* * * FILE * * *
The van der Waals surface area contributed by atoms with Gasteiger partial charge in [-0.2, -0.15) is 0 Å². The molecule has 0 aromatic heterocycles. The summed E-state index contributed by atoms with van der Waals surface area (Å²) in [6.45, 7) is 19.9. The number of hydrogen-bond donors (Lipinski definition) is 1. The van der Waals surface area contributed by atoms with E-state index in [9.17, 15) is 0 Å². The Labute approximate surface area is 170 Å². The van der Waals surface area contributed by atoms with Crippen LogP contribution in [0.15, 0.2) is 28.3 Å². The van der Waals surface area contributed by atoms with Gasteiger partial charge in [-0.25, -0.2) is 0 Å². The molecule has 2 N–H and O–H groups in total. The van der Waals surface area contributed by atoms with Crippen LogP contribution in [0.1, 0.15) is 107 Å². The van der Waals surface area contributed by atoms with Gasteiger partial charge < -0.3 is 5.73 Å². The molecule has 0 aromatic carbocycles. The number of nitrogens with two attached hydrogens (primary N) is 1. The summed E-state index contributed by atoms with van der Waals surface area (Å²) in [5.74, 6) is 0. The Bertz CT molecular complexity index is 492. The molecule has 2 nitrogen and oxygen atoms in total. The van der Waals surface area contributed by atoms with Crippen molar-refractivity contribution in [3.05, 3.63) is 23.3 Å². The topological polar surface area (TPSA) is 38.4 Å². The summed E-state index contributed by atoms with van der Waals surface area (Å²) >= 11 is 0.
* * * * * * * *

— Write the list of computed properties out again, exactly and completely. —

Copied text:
The van der Waals surface area contributed by atoms with Gasteiger partial charge in [-0.2, -0.15) is 0 Å². The molecule has 0 aromatic heterocycles. The summed E-state index contributed by atoms with van der Waals surface area (Å²) in [6.45, 7) is 19.9. The number of hydrogen-bond donors (Lipinski definition) is 1. The van der Waals surface area contributed by atoms with E-state index in [9.17, 15) is 0 Å². The Labute approximate surface area is 170 Å². The van der Waals surface area contributed by atoms with Crippen LogP contribution in [0.15, 0.2) is 28.3 Å². The van der Waals surface area contributed by atoms with Gasteiger partial charge in [-0.25, -0.2) is 0 Å². The molecule has 2 N–H and O–H groups in total. The van der Waals surface area contributed by atoms with Crippen LogP contribution in [0.1, 0.15) is 107 Å². The van der Waals surface area contributed by atoms with Gasteiger partial charge < -0.3 is 5.73 Å². The molecule has 0 aromatic carbocycles. The number of nitrogens with two attached hydrogens (primary N) is 1. The summed E-state index contributed by atoms with van der Waals surface area (Å²) in [5.74, 6) is 0. The Bertz CT molecular complexity index is 492. The molecule has 2 nitrogen and oxygen atoms in total. The van der Waals surface area contributed by atoms with Crippen molar-refractivity contribution in [3.05, 3.63) is 23.3 Å². The topological polar surface area (TPSA) is 38.4 Å². The summed E-state index contributed by atoms with van der Waals surface area (Å²) >= 11 is 0.